That in the commission of the dastardly crime, the qualifying circumstances of evident premeditation, treachery and abuse of superior strength and the aggravating circumstances of nocturnity and cruelty were present.
CONTRARY TO LAW:” (Rollo, p. 12)

With all the accused entering negative pleas upon arraignment on April 29, 1992, their trial ensued, with the prosecution presenting Eduardo Ruallo, eyewitness to the crime, Elmer Salazar and Edna Salazar, children, Anicia Salazar, widow, of the victim, Pat. Delfin Yumang of the PNP in Gloria, Oriental Mindoro, and Dr. Edgardo N. Hernandez, medico-legal officer, to prove the accusation.

For the defense, Rodolfo Umbao and Ruel Suppleo, who were allegedly with prosecution witness Eduardo Ruallo shortly before the incident, and the appellants themselves, took the witness stand.

Testified on by the above-named witnesses, the version of the prosecution runs, thus:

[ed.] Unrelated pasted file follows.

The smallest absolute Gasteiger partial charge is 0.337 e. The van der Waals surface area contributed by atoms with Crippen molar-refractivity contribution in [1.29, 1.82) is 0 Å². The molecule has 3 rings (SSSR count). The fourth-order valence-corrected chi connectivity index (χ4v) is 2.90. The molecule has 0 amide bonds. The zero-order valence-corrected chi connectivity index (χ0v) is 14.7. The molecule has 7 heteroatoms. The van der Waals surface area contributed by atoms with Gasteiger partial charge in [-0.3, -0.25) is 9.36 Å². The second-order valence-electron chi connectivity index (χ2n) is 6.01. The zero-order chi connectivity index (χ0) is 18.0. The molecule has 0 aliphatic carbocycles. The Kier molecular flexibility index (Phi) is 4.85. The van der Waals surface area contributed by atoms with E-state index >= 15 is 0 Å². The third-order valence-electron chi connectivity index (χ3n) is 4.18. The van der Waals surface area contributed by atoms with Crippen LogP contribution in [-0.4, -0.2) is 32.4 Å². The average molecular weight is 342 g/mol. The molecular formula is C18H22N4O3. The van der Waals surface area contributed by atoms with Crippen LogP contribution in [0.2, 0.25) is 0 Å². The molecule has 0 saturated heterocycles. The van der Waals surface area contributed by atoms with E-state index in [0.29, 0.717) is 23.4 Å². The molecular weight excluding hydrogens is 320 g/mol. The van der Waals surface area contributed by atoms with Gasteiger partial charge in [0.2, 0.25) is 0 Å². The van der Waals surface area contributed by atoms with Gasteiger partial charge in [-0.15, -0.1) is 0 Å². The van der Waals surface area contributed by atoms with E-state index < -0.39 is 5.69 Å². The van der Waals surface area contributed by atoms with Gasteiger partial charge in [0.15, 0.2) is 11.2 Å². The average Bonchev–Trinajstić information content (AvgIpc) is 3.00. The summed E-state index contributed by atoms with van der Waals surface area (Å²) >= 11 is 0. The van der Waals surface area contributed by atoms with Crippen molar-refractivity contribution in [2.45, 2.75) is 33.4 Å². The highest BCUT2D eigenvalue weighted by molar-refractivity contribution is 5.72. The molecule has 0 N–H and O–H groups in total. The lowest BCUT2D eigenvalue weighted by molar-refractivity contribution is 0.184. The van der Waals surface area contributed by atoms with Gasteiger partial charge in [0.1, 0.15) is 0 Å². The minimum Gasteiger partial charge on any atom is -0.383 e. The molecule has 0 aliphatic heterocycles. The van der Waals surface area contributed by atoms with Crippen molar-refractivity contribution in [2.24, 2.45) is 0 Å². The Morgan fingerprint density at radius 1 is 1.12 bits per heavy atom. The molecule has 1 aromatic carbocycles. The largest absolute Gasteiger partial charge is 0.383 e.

On the evening of November 23, 1990, appellants took and carried away cash, jewelries and foodstuffs with a total value of One Hundred Seventy Thousand (P170,000.00) Pesos, from the house and store of Alfredo Salazar, and on the occasion of the robbery, they killed the said storeowner. The gory happening was witnessed by Eduardo Ruallo, a farmer residing in Papandungin, Gloria, Oriental Mindoro, and a long time customer of the victim, who had been borrowing money from him, since 1986. The said eyewitness testified that on the fateful night of November 23, 1990, he went to Bgy. Tinalunan to borrow from Alfredo Salazar some amount with which to buy fertilizer and chemicals. He reached the Salazar residence at around 8:0`0 to 8:30 o’clock. Hearing a commotion inside the house of Alfredo Salazar, he (Eduardo) peeped through a window with transparent jalousies, and he saw the herein appellants, Ruby Villamarin holding the right arm and Dominador Salazar holding the left hand, of the victim, even as Rommel Lacatan, who was then in front of the victim, was stabbing the latter several times with a “gulukan”. He heard the victim utter: “Bakit ninyo ako ginaganito, kayo naman ay pinauutang ko?” At which juncture, Rommel Lacatan slit or cut the victim’s mouth, after which the appellants dragged their victim from the sala towards a toilet adjoining the bathroom. Later on, the three entered the door leading to the store of the victim and got some goods therefrom. He (witness) saw cigarettes scattered at the store. After the appellants had gone out of the store, he (witness) went home right away. The next day, upon the advice of his wife, he left for Santo Tomas, La Union (her hometown) because of fear that the appellants could have noticed his presence at the crime scene. On January, l991, he addressed an anonymous letter to Ka Alpe, the victim’s wife, to inquire about the investigation of the death of her husband. On December 15, 1991, he again wrote Ka Alpe to meet him at Ram 3, Ram St. in Sampaloc, Manila. Thereat, they met and he confided to her what he saw, and right there and then, he volunteered to testify in the case; this eyewitness recounted. (TSN, September 22, 1992, pp. 4-21)